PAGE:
Now the Cloud Draws Governments

G Joslin Vethakumar
Head – Bid Management (South-East Asia), BT

Innovation has now hit the sky as public and private sector entities have begun to embrace cloud-based service models with fervour

The current cloud burst involves using the Web to deliver IT services on demand and at a scale needed

So much has been written about the “cloud” that the expression, not the    paradigm, has now almost become a cliché. This does not, however, mean that it is all-pervasive. While it has begun to make inroads into even verticals that are traditionally cautious (finance, for example), the concept remains nascent when it comes to acceptance by governments around the world.

That is set to  change now with the Barack Obama administration having recently mandated that all U.S. government agencies should default to secure, reliable and cost-effective cloud-based solutions, thereby moving away from the earlier practice of building their own technologies in-house.

Two key factors may have  resulted in the directive:

l .The successes realized by those governmental institutions that were quick to adopt the cloud
2. The fact that there are more  than 2000 ederal data centres that are operating well below their peak  capacity. Clearly, this is not efficient use of cash resources

When secure, cost-effective, usagebased options are available, why spend big on infrastructure that will remain underutilised? No wonder then that the  Federal Government also plans to reduce the number of its data centres by 40  per cent by 2015 and realize instant cost savings. This is the advantage of going  virtual with data centres. An acceleration in cloud adoption by public sector  entities in the U.S. can thus be anticipated.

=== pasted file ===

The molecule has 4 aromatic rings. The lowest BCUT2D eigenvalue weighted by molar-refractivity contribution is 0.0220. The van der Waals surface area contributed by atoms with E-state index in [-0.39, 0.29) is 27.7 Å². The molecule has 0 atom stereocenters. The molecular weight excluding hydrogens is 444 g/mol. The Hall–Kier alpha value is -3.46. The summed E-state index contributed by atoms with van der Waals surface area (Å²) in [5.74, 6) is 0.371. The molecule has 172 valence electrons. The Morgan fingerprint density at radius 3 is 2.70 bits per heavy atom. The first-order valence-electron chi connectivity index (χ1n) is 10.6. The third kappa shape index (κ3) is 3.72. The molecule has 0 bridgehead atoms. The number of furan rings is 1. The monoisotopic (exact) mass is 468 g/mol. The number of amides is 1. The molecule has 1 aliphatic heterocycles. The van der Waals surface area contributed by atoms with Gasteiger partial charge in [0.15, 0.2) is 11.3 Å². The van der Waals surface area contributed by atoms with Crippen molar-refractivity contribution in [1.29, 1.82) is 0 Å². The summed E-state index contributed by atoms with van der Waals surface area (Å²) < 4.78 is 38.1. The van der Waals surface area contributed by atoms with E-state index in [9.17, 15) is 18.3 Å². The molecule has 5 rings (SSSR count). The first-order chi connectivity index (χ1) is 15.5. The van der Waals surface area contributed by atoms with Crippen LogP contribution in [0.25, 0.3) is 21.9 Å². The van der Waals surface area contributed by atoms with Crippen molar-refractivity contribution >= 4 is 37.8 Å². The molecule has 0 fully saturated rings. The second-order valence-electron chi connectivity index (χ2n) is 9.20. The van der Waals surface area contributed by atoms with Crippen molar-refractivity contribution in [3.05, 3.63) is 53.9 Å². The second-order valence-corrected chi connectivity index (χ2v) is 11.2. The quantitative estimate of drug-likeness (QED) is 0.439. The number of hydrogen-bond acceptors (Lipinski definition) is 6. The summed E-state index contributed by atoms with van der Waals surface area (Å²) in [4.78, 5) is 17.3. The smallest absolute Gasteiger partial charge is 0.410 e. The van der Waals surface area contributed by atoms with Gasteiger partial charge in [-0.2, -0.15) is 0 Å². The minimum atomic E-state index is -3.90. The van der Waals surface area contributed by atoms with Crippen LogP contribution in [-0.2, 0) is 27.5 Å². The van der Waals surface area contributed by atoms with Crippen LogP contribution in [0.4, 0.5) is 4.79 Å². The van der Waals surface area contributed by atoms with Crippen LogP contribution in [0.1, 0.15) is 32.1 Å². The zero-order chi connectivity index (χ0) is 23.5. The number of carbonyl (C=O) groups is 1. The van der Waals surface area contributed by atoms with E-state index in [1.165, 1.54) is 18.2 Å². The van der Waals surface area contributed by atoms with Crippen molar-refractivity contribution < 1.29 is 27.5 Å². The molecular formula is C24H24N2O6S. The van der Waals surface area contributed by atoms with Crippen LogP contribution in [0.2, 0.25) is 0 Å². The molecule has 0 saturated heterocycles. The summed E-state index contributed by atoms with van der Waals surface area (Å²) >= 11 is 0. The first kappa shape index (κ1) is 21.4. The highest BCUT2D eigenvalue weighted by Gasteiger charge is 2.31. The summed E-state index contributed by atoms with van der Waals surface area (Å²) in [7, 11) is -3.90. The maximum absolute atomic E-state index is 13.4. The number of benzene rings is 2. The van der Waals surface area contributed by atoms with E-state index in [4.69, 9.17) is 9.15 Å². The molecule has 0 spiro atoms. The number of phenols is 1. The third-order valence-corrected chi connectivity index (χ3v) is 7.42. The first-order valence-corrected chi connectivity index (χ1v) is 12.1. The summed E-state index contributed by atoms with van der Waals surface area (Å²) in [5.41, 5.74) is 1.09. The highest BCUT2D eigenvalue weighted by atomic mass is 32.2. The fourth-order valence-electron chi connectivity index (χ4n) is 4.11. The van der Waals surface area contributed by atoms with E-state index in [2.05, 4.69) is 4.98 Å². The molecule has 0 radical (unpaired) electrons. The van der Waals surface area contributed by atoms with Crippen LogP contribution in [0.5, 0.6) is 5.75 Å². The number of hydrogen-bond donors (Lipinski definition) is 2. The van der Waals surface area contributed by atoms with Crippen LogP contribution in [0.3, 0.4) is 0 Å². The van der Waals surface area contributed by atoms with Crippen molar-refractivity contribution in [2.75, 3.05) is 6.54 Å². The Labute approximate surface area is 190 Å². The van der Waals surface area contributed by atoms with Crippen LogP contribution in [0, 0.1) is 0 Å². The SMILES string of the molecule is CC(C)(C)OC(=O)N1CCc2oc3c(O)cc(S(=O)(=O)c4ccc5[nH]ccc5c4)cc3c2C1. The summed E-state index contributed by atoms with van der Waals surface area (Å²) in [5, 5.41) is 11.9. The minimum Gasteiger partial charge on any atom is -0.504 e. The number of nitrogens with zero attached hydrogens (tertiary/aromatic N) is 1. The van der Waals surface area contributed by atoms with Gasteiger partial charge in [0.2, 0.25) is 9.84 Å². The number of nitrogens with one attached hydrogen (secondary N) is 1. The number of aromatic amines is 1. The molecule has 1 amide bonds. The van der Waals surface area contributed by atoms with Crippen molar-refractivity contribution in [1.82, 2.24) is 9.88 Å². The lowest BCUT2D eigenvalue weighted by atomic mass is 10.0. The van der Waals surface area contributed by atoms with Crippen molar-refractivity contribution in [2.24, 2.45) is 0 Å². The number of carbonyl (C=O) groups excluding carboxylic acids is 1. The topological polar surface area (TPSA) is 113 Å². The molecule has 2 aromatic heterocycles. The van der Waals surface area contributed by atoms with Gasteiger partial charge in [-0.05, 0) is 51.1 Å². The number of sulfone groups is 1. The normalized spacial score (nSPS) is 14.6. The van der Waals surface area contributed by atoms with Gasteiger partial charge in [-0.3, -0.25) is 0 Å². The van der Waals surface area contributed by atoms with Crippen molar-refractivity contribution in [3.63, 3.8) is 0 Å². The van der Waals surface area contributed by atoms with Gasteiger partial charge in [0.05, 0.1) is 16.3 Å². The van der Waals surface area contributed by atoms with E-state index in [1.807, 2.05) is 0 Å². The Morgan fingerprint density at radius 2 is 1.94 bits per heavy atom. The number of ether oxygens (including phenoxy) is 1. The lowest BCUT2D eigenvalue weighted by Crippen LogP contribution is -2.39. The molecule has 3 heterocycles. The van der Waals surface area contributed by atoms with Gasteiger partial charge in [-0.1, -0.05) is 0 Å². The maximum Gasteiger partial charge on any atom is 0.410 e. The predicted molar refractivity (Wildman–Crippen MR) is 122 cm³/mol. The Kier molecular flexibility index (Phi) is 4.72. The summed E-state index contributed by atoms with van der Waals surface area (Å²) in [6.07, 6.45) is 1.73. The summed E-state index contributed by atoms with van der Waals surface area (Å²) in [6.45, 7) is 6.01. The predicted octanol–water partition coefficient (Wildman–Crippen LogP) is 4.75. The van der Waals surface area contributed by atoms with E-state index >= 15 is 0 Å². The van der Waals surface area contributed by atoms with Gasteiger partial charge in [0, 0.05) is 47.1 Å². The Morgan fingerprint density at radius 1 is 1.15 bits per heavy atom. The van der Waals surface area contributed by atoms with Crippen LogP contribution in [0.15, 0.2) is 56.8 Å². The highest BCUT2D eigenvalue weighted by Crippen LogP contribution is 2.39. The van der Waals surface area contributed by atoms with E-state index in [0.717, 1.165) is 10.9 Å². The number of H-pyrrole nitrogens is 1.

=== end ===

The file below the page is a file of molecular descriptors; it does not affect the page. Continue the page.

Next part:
It is not just the U.S. that is going the cloud way, governments worldwide have already begun to see merit in it as  well. Canada also announced recently that the government planned to create a  private cloud for its IT infrastructure and for information sharing.

Singapore, a  Trailblazer: Within the Asia-Pacific region, the Singapore government is already  a trailblazer, having been operating its own private cloud for the last few years to fuel its ICT infrastructure and services. Moreover, its Ministry of  Education adopted an open standard cloud platform in September 2009, thus  becoming the first government in Asia to equip all its teachers with Web 2.0  communication and collaboration tools.